- Birds' habitats have dwindled exponentially, as we have expanded our own territory into areas previously populated only by birds and other wildlife.
- Our failure to spay and neuter pet cats has created a huge cat overpopulation problem for years. In the first place, spaying and neutering cats was unheard of for centuries. Although the practice has been around since the 20th century, the surgeries were performed only by private clinics. It wasn't until 1969 that the first spay and neuter clinic was opened, in Los Angeles, CA. However, even today, thirty-five percent of Americans fail to spay and neuter their pets.
- We allow our whole cats to run loose, mate freely, then when the queens get pregnant, many are dumped along with their kittens in areas where they have to hunt for food. Eventually a group of abandoned cats may form a colony, where they will then spawn first generation feral cats.
The Solution is NOT to Kill the Feral Cats
You could rerun the above list to see the solutions. But briefly, we need to spay and neuter our cats. We need to keep our cats indoors, for their protection and well as the protection of birds and other prey. Municipalities and military facilities need to cooperate with TNR groups rather than rounding up cats and killing them.
Consider the Natural Food ChainOur world is built around a "natural food chain." We humans like to think we are at the top of it. Consumer-wise, we likely are, except for those of us who are vegans. The BBC News article quoted earlier, concludes with "It is estimated that people in the UK consume 1 bn farm animals and 1.5 bn fish each year."
However, in our world almost everything is relative. As an example, those abandoned stray cats will indeed kill birds for food at times, although they are more likely to kill easier prey, such as mice and voles. But if a hungry hawk or other raptor spots a hapless cat out in the open, it will swoop down, and in seconds, have itself a meal of tasty feline.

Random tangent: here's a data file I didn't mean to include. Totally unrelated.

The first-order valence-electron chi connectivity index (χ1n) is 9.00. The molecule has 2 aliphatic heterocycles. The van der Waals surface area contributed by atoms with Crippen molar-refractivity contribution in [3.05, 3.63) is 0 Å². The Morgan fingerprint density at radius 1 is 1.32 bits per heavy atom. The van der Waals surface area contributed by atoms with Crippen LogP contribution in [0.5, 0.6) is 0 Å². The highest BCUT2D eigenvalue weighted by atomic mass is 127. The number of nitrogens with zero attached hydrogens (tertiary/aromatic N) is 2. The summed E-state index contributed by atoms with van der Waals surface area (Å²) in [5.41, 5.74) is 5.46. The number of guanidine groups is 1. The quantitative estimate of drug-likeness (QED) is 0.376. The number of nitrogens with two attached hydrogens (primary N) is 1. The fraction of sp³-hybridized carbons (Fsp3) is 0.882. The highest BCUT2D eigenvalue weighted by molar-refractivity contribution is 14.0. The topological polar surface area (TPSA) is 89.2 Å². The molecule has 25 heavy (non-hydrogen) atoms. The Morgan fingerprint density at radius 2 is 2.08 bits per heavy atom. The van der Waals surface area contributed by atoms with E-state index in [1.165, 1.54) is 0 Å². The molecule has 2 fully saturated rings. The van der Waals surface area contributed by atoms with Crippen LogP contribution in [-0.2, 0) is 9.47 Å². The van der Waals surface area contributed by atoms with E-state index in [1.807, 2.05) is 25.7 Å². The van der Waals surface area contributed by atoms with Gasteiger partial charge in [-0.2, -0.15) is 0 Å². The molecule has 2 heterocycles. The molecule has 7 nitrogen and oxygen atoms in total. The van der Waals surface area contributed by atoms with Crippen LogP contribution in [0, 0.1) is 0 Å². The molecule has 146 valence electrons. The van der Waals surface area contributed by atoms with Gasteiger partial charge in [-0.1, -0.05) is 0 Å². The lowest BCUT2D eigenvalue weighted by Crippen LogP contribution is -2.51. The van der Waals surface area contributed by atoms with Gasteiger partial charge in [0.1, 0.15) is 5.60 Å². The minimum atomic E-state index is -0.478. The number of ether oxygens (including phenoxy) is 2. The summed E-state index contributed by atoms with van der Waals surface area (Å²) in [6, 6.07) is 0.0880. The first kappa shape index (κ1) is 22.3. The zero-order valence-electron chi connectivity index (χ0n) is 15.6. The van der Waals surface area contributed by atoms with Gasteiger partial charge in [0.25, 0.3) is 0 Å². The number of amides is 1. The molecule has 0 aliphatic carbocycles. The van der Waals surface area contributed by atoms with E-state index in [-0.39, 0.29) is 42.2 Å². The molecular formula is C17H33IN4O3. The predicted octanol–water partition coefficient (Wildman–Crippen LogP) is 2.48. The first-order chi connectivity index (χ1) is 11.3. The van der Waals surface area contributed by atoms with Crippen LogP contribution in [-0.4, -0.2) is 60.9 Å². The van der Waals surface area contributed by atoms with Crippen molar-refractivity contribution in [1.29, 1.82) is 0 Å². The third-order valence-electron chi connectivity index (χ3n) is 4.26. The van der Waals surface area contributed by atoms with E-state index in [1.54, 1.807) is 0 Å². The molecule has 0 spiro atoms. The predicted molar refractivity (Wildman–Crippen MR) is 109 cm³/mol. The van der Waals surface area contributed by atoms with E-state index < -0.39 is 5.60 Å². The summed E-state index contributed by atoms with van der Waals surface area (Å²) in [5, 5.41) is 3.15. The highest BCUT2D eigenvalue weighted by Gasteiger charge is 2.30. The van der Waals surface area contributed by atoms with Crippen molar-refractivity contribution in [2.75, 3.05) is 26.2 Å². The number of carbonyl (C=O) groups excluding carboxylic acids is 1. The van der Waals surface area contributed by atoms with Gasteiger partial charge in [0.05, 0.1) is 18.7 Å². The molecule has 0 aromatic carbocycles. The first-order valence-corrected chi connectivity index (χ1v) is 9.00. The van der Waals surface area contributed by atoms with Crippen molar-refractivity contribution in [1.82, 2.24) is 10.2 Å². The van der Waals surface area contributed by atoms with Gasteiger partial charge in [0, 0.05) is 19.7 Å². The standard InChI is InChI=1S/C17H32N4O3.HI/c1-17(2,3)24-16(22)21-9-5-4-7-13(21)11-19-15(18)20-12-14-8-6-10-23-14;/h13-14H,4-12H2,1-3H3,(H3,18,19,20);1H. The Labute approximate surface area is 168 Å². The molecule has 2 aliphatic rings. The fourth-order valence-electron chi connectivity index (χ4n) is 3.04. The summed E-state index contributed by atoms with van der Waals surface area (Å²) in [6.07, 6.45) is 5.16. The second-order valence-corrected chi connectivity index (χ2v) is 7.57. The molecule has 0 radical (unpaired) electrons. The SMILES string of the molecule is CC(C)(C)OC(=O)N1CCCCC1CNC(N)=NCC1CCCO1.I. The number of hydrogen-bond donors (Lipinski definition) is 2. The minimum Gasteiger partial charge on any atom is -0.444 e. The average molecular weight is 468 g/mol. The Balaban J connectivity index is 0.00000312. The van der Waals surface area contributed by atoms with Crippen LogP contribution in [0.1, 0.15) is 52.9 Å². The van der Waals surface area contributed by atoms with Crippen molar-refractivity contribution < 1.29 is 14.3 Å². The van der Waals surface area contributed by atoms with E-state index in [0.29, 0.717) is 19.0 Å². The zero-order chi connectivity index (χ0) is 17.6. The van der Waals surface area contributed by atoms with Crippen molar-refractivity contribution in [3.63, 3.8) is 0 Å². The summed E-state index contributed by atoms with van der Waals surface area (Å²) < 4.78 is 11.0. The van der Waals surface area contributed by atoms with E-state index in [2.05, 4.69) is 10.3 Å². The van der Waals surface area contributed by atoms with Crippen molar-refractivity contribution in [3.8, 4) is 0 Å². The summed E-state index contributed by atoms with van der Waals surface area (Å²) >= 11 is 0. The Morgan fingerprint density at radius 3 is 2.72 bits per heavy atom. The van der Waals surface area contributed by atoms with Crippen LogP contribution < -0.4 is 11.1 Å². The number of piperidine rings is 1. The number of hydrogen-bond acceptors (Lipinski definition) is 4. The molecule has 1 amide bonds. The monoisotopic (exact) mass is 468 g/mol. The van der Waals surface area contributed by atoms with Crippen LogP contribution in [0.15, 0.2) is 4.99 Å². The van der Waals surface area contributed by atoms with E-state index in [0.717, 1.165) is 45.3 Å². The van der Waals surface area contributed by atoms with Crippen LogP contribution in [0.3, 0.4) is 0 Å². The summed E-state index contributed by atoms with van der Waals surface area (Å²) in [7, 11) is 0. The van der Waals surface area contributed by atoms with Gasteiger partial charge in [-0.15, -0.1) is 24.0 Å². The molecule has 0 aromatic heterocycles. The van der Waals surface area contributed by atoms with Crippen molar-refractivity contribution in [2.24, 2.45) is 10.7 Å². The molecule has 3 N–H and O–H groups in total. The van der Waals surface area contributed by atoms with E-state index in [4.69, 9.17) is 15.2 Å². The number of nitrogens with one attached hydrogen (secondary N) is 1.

Humans do not always kill for food. In some states it is still legal to kill mountain lions as a sport. In August of 2012, the California President of the Department Fish and Game Commission was removed from his office for killing a mountain lion in Utah as a trophy hunter.
We aren't necessarily ordained to be the top of the food chain. For example, a mountain lion, temporarily lacking other prey, may kill a hapless human to feed her cubs.
But Are Cats in General Vicious Killers?We wouldn't love our cats if we could believe that. Killing out of necessity for food is not a ruthless act. Even the occasional "recreational" killing of a mouse or bird is not done for fun. I believe it is an instinctual act to keep their food-gathering skills honed, should the need arise.
I do not have access to the complete data resulting from these various studies, therefore I cannot comment on their accuracy. Another factor is that many of these studies are subject to interpretation. But even if they could be proved to be entirely accurate, the fault does not lie in the cats, nor should they be punished because of our failure to do the right thing.
Our cats are not to blame. The fault lies with us. The bottom line is that it is still our responsibility as caregivers and advocates, to do all we can to protect both our cats and our wildlife. As the popular comic strip character by Walt Kelly, Pogo once said, "We have met the enemy, and he is us."